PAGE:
It took me quite a long time until I was fluent in French. The common belief among expats, the old adage one hears over and over again as you are struggling with your verb agreement, the gender of nouns and the inexplicable plus-que-parfait, is that it takes five years no matter what you do. Others merely claim that when you begin dreaming in a foreign language then it is no longer foreign. Learning catch as catch can, picking up words and phrases from television, books (don’t keep relying on that dictionary!), spouse and, heaven forbid, the children, slowly but surely I came to actually speak – and dream in – French. All of my years of high school and college French got in the way, hampering, hindering instead of helping as I kept hesitating, tripping over my words for fear of getting it wrong, of being admonished by some invisible professor, but I finally arrived.
Now, husband and I, being avid and passionate readers, drink up books like there is no tomorrow, swimming in and out of decades and centuries, Montaigne and Balzac, Austen and Dickens, Swift and de Toqueville all sit happily on our shelves alongside more contemporary fiction, history books and murder mysteries. We’ve spent years wandering in and out of centuries as we weave in and out of conversations, cultures, countries, and all of this together has caused us to simply pare our language down to the necessary, the clear, the correct and proper. Our first concern has always been being understood by others wherever we are, to whomever we are speaking, in whichever language and culture we are in. When one travels, moves about, there is no time to catch up on the slang, the common expressions, the latest word fad. And yes, I must also admit, that we are rather language snobs, in love with words; my husband reads dictionaries and encyclopedias while I curl up at night with my beloved Roget’s Thesaurus. We simply love words, their sounds, their meaning, their origin. And language. Foreign language. A favorite dinnertime game of ours with our boys was comparing words and phrases between the many languages we have studied as a way to make our multi-lingual lifestyle more a game than a burden. So twenty-some years together, we all speak correctly, use big words and, as those of you who have met me know, I do indeed speak like I write.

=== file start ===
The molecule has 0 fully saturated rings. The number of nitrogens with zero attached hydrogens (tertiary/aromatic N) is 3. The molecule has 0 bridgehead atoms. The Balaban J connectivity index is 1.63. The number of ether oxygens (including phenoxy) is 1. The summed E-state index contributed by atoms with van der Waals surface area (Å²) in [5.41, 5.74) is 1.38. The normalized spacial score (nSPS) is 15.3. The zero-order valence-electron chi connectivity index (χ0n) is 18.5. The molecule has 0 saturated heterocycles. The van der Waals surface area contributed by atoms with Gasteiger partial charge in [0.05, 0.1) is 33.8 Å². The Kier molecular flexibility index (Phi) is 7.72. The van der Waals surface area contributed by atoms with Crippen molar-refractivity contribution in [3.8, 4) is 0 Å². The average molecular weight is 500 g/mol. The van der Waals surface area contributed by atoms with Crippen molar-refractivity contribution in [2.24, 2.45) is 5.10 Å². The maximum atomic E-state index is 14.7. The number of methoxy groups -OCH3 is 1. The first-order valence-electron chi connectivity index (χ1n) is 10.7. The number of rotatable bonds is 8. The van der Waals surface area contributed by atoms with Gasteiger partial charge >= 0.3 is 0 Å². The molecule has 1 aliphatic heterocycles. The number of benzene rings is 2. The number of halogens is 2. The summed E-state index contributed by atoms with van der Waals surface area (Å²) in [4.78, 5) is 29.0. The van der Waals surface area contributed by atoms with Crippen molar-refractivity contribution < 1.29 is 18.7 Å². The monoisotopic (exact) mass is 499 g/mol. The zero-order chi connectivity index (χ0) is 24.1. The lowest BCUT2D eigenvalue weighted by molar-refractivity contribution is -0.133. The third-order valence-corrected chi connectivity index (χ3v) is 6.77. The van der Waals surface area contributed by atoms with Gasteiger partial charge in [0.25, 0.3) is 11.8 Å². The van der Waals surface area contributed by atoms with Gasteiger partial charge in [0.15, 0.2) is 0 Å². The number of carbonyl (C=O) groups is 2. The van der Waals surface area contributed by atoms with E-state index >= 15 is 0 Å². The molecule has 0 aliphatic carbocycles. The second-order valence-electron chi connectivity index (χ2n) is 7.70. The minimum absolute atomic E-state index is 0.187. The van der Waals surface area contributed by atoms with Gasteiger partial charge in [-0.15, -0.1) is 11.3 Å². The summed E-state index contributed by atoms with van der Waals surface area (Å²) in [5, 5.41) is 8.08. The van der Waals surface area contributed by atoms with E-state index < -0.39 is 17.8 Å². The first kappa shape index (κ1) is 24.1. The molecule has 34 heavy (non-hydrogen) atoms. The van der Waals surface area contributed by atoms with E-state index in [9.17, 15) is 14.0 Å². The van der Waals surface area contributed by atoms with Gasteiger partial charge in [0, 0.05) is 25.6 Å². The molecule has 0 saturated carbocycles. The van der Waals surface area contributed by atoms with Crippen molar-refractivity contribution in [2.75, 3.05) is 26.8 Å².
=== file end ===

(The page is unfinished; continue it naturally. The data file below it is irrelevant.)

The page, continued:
But of course it doesn’t stop there. We aren’t really snooty language snobs. As much as we strive to speak correctly, we love us some good old slang and curse words and silly expressions and weird-sounding names for things, and they all play a part in our day to day. Oh, maybe not outside of the house, but certainly inside. We love rolling the other’s curse words and dirty language, les gros mots, around on our tongues like a sharp-biting mouthful of whiskey, let a slang word or two slip out here and there in the middle of a family discussion, using the odd, unusual and fun to describe the things and people around us, a way to learn and practice, have fun and be silly. But between the proper way to speak to others and the silly word games we play together, never the twain shall meet.